Senate Version of Copyright Office Reform Bill Introduced

The Senate version of HR 1695, the Register of Copyrights Selection and Accountability Act of 2017, has been introduced in the Senate.

The bipartisan and big name sponsors in that body are Senate Judiciary Committee Chairman Chuck Grassley (R-Iowa), ranking member Dianne Feinstein (D-Calif.), former chairmen Patrick Leahy (D-Vt.) and Orrin Hatch (R-Utah).

The House version passed that body last week by a vote of 378 to 48. The Senate version is identical, so if/when it passes it needs no conferencing with the other side and can go straight to the President's desk. That is assuming there are no amendments from the Senate side, Grassley's press secretary, Taylor Foy, pointed out. "Although the Judiciary Committee has jurisdiction over copyright laws, the Senate Rules Committee has jurisdiction over the Library of Congress, where the Copyright Office is housed," he said adding: "So [we] are working with the Rules Committee on the best path forward," said Foy.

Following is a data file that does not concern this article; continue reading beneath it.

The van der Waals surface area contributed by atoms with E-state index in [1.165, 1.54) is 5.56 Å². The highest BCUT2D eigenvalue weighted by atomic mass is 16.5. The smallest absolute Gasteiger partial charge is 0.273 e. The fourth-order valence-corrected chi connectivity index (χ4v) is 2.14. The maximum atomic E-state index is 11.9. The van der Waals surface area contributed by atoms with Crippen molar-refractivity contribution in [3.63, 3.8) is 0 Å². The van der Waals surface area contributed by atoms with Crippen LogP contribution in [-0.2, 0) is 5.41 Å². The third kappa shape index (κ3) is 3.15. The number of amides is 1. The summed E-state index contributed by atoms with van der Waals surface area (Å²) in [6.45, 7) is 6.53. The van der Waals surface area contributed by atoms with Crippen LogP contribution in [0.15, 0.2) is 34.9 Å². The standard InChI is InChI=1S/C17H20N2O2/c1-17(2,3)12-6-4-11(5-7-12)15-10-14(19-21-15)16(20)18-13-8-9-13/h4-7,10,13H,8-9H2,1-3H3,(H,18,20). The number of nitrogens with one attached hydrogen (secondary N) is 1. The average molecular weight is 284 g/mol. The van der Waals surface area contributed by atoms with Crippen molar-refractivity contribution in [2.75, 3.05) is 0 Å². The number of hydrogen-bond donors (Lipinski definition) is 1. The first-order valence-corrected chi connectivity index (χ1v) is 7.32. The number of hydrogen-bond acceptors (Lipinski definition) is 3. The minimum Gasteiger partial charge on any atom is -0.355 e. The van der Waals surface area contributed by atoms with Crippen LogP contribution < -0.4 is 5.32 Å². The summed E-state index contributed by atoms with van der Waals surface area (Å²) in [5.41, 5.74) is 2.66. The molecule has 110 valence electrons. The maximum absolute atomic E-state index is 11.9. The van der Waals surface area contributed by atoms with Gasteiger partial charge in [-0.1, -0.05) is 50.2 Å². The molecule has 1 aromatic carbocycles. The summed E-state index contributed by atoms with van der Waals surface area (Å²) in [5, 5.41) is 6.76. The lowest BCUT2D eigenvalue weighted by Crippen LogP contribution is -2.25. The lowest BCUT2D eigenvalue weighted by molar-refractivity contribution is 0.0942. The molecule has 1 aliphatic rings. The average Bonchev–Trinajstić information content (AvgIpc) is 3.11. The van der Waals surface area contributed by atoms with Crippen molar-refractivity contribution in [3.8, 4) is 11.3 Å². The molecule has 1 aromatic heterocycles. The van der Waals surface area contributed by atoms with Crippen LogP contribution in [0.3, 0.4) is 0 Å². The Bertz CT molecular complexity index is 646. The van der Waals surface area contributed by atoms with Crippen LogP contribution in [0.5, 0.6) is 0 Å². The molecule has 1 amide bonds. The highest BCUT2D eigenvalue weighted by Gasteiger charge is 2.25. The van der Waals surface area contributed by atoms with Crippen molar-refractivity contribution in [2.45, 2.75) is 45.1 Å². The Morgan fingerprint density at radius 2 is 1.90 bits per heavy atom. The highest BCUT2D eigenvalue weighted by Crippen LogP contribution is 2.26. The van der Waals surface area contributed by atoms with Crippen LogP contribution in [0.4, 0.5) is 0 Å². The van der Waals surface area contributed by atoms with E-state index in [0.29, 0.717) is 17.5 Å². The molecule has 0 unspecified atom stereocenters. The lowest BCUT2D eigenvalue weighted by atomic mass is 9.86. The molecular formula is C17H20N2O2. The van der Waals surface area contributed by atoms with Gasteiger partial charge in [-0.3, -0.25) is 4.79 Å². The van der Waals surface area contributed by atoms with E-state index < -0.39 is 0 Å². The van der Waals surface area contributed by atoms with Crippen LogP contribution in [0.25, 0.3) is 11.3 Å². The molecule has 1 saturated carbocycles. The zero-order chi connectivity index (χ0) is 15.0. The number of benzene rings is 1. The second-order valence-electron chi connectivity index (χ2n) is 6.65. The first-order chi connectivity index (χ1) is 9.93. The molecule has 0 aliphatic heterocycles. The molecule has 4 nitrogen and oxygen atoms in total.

The bill makes the register position a presidential appointment, requiring confirmation by the Senate, and with a term limit of 10 years. Currently it is an appointment of, and reports to, the Librarian of Congress and has no term limit.

The Register of Copyrights oversees the Copyright Office, whose opinion that online video streamers aren't MVPDs when it comes to compulsory license eligibility was recently deferred to by the Ninth Circuit in ruling against streamer FilmOn X.

The duties of the registrar include "legal interpretation of the copyright law...promulgating copyright regulations; advising Congress and other government officials on domestic and international copyright policy and other intellectual property issues."

(Photo via Peter Brantley's FlickrImage taken on May 2, 2017 and used per Creative Commons 2.0 license. The photo was cropped to fit 9x16 aspect ratio.)

John Eggerton

Contributing editor John Eggerton has been an editor and/or writer on media regulation, legislation and policy for over four decades, including covering the FCC, FTC, Congress, the major media trade associations, and the federal courts. In addition to Multichannel News and Broadcasting + Cable, his work has appeared in Radio World, TV Technology, TV Fax, This Week in Consumer Electronics, Variety and the Encyclopedia Britannica.